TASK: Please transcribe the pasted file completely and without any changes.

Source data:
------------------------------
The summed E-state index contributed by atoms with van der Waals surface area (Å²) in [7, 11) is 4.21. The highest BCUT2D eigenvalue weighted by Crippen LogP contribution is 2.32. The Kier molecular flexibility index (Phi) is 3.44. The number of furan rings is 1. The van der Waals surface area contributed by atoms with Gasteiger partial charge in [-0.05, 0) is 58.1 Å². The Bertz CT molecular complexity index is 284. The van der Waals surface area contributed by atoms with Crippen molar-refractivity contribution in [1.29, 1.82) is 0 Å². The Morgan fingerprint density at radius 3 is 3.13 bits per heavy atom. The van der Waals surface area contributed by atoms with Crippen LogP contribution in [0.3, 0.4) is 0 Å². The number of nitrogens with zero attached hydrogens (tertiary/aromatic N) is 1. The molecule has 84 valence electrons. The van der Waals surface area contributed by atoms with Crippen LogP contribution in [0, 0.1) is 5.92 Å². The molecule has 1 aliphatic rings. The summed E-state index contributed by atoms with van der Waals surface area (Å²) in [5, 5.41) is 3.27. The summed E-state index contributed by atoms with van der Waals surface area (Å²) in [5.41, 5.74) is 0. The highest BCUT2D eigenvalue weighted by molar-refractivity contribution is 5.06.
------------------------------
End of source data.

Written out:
The summed E-state index contributed by atoms with van der Waals surface area (Å²) in [7, 11) is 4.21. The highest BCUT2D eigenvalue weighted by Crippen LogP contribution is 2.32. The Kier molecular flexibility index (Phi) is 3.44. The number of furan rings is 1. The van der Waals surface area contributed by atoms with Gasteiger partial charge in [-0.05, 0) is 58.1 Å². The Bertz CT molecular complexity index is 284. The van der Waals surface area contributed by atoms with Crippen molar-refractivity contribution in [1.29, 1.82) is 0 Å². The Morgan fingerprint density at radius 3 is 3.13 bits per heavy atom. The van der Waals surface area contributed by atoms with Crippen LogP contribution in [0.3, 0.4) is 0 Å². The number of nitrogens with zero attached hydrogens (tertiary/aromatic N) is 1. The molecule has 84 valence electrons. The van der Waals surface area contributed by atoms with Crippen LogP contribution in [0, 0.1) is 5.92 Å². The molecule has 1 aliphatic rings. The summed E-state index contributed by atoms with van der Waals surface area (Å²) in [5, 5.41) is 3.27. The summed E-state index contributed by atoms with van der Waals surface area (Å²) in [5.41, 5.74) is 0. The highest BCUT2D eigenvalue weighted by molar-refractivity contribution is 5.06.